EU denies delays to drug law costs lives

Click to follow
The Independent Online

The European Commission clashed with the UK yesterday over plans to make cheap drugs available to the Third World, as Brussels rejected British claims that bureaucratic delays were costing lives.

The European Commission clashed with the UK yesterday over plans to make cheap drugs available to the Third World, as Brussels rejected British claims that bureaucratic delays were costing lives.

In a letter, the EC commissioner for Trade, Pascal Lamy, said three British ministers were wrong to say patients in developing countries were suffering because of the time being taken to draft EU law. Mr Lamy said the UK was wrong to cite translation difficulties as the problem.

The row revolves around measures, agreed a year ago in the World Trade Organisation, to allow developing countries cheaper generic drugs to combat diseases such as HIV/Aids. The plan is part of the battle to save lives in countries where the cost of Western drugs exclude the poorest from medical help.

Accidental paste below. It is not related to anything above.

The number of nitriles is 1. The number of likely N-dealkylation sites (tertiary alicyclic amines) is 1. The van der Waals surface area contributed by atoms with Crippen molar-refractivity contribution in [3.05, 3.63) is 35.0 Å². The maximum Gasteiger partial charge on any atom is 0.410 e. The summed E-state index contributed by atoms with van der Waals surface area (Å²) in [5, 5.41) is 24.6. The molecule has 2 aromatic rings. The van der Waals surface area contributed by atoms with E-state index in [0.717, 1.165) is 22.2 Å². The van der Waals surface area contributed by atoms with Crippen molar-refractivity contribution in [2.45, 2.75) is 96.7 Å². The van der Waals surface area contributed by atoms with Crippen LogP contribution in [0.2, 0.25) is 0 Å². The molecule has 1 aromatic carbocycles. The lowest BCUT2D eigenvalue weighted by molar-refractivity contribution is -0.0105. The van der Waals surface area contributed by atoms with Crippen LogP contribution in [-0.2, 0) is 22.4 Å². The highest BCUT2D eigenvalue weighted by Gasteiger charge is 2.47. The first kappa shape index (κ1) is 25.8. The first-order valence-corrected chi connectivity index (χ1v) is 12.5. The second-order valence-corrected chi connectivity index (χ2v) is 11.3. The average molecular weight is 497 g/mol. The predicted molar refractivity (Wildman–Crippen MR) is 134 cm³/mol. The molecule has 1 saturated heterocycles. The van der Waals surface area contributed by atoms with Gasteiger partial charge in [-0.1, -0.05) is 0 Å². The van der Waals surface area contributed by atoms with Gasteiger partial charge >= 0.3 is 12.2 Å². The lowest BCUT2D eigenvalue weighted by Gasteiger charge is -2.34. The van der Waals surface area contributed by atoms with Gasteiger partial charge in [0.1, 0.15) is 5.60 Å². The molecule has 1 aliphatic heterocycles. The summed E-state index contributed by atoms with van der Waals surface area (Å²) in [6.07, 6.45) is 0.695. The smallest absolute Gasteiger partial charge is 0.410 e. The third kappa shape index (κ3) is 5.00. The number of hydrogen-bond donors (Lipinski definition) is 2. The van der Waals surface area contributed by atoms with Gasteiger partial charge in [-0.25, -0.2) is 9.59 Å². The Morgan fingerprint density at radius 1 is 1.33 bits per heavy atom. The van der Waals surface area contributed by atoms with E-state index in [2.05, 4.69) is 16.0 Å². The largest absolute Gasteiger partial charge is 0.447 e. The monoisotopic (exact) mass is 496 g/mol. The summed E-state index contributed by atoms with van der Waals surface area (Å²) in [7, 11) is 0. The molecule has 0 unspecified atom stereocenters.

The EU has 20 official languages into which all laws must be translated. But Mr Lamy said the delay was being caused by a determination to ensure the final version was "legally watertight".

A spokesman for the Treasury said: "We are pleased that Mr Lamy accepts the importance of this issue and the need for urgent action. Given his assurances that translation is not causing delay we look forward to the implementation of this vital legislation at the earliest opportunity."

Comments